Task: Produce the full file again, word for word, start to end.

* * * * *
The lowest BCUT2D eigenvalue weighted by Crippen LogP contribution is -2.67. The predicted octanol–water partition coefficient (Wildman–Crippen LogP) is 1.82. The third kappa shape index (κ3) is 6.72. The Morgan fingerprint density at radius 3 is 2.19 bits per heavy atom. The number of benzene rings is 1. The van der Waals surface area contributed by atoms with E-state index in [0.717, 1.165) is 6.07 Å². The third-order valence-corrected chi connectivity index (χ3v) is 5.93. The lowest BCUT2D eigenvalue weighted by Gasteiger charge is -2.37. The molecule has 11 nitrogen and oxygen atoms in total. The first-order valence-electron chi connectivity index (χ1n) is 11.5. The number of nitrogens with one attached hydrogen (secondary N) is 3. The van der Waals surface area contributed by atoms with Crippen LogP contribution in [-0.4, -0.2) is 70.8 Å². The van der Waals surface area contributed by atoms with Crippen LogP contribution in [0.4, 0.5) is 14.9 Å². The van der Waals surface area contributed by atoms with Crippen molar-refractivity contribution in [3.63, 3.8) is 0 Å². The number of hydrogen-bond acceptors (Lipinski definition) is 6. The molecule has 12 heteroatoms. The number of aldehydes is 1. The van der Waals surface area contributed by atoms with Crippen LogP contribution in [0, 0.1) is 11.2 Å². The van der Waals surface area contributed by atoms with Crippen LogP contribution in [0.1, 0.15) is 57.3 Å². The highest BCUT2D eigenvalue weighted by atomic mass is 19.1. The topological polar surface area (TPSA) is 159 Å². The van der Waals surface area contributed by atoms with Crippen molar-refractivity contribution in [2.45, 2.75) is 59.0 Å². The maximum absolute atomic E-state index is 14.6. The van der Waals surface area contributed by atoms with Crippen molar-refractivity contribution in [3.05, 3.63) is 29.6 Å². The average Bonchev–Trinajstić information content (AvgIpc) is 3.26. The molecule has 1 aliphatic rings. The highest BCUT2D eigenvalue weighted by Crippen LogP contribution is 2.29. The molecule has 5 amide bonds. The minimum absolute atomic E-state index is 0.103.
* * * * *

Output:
The lowest BCUT2D eigenvalue weighted by Crippen LogP contribution is -2.67. The predicted octanol–water partition coefficient (Wildman–Crippen LogP) is 1.82. The third kappa shape index (κ3) is 6.72. The Morgan fingerprint density at radius 3 is 2.19 bits per heavy atom. The number of benzene rings is 1. The van der Waals surface area contributed by atoms with E-state index in [0.717, 1.165) is 6.07 Å². The third-order valence-corrected chi connectivity index (χ3v) is 5.93. The lowest BCUT2D eigenvalue weighted by Gasteiger charge is -2.37. The molecule has 11 nitrogen and oxygen atoms in total. The first-order valence-electron chi connectivity index (χ1n) is 11.5. The number of nitrogens with one attached hydrogen (secondary N) is 3. The van der Waals surface area contributed by atoms with Crippen LogP contribution in [-0.4, -0.2) is 70.8 Å². The van der Waals surface area contributed by atoms with Crippen LogP contribution in [0.4, 0.5) is 14.9 Å². The van der Waals surface area contributed by atoms with Crippen molar-refractivity contribution in [3.63, 3.8) is 0 Å². The number of hydrogen-bond acceptors (Lipinski definition) is 6. The molecule has 12 heteroatoms. The number of aldehydes is 1. The van der Waals surface area contributed by atoms with Crippen LogP contribution in [0, 0.1) is 11.2 Å². The van der Waals surface area contributed by atoms with Crippen LogP contribution in [0.1, 0.15) is 57.3 Å². The highest BCUT2D eigenvalue weighted by atomic mass is 19.1. The topological polar surface area (TPSA) is 159 Å². The van der Waals surface area contributed by atoms with Crippen molar-refractivity contribution in [2.45, 2.75) is 59.0 Å². The maximum absolute atomic E-state index is 14.6. The van der Waals surface area contributed by atoms with Crippen molar-refractivity contribution in [3.05, 3.63) is 29.6 Å². The average Bonchev–Trinajstić information content (AvgIpc) is 3.26. The molecule has 1 aliphatic rings. The highest BCUT2D eigenvalue weighted by Crippen LogP contribution is 2.29. The molecule has 5 amide bonds. The minimum absolute atomic E-state index is 0.103.